Chinese Bloggers Find Cracks in “Great Firewall”

Rebecca MacKinnon just posted an interesting excerpt of academic research on Chinese censorship. She focused her work on domestic blogging services in China and how politically sensitive material is censored within or without the “Great Firewall.” Since some blogging services are foreign companies operating domestically in China (MySpace, Yahoo! China), she broaches the now familiar quandary of corporate complicity in Chinese state censorship.

Google (and YouTube’s geolocational filtering) have been much discussed. Perhaps less visible was the story that came out a month ago about even Skype conversations are now being monitored (thanks to Toronto-based Citizen Lab) by an automatic filtering system hunting for keywords and targeted users. One wonders if there will ever be a moment when the sprawling expanse of internet expression will become too large and unwieldy for Chinese authorities to keep a costly censorship regime.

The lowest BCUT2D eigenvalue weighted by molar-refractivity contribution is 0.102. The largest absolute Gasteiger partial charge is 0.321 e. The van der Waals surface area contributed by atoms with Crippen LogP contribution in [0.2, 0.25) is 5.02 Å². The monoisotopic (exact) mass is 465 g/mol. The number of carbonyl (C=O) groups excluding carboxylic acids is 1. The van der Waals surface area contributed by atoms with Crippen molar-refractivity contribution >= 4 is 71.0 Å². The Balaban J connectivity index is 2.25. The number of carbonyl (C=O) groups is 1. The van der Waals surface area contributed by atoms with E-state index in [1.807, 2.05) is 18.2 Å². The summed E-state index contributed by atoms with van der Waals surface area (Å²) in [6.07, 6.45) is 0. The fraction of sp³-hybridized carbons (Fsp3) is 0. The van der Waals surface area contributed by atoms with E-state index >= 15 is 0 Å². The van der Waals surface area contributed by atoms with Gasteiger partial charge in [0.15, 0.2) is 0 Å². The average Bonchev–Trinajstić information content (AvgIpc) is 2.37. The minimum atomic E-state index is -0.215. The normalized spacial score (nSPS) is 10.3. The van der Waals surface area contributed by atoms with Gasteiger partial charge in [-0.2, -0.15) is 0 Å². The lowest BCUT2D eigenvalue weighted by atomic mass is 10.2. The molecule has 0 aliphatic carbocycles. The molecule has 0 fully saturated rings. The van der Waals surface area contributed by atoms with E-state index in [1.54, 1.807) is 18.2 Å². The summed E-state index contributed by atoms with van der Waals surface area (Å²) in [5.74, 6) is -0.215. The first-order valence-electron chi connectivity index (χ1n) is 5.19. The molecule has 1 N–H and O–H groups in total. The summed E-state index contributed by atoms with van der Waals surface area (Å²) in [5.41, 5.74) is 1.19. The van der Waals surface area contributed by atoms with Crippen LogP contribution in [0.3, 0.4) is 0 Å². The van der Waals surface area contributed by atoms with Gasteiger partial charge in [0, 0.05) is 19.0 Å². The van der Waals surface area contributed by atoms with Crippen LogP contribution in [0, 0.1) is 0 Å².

Unfortunately, the Chinese government has already found ways of increasing the efficiency of the operation. In addition to automatic filters and regional censors, China has practically outsourced the work to private companies by requiring licenses (and their implicit conditions) to operate.

What is interesting about MacKinnon’s work (which we earlier covered here) is how uneven and inconsistent blog censorship in China turns out to be:

All Chinese blog-hosting companies are required by government regulators to censor their users’ content in order to keep their business licenses. But as Liu [Liu Xiaoyuan, a prominent Chinese blogger] discovered, they all make different choices not only about how to implement censorship requirements, but also how to treat the users who get censored.

If you don’t get shut down on one site, you’re likely to slip through on another…

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6 Responses to “Chinese Bloggers Find Cracks in “Great Firewall””

  1. Sean Says:

    I do not believe the Internet can really be censored. For ever head you cut off – 10 mutate.

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  6. Jeff Says:

    China firewall is lame – use Freedur.com to bypass it. You can bypass China Great Firewall and access youtube.com and all other sites which are blocked.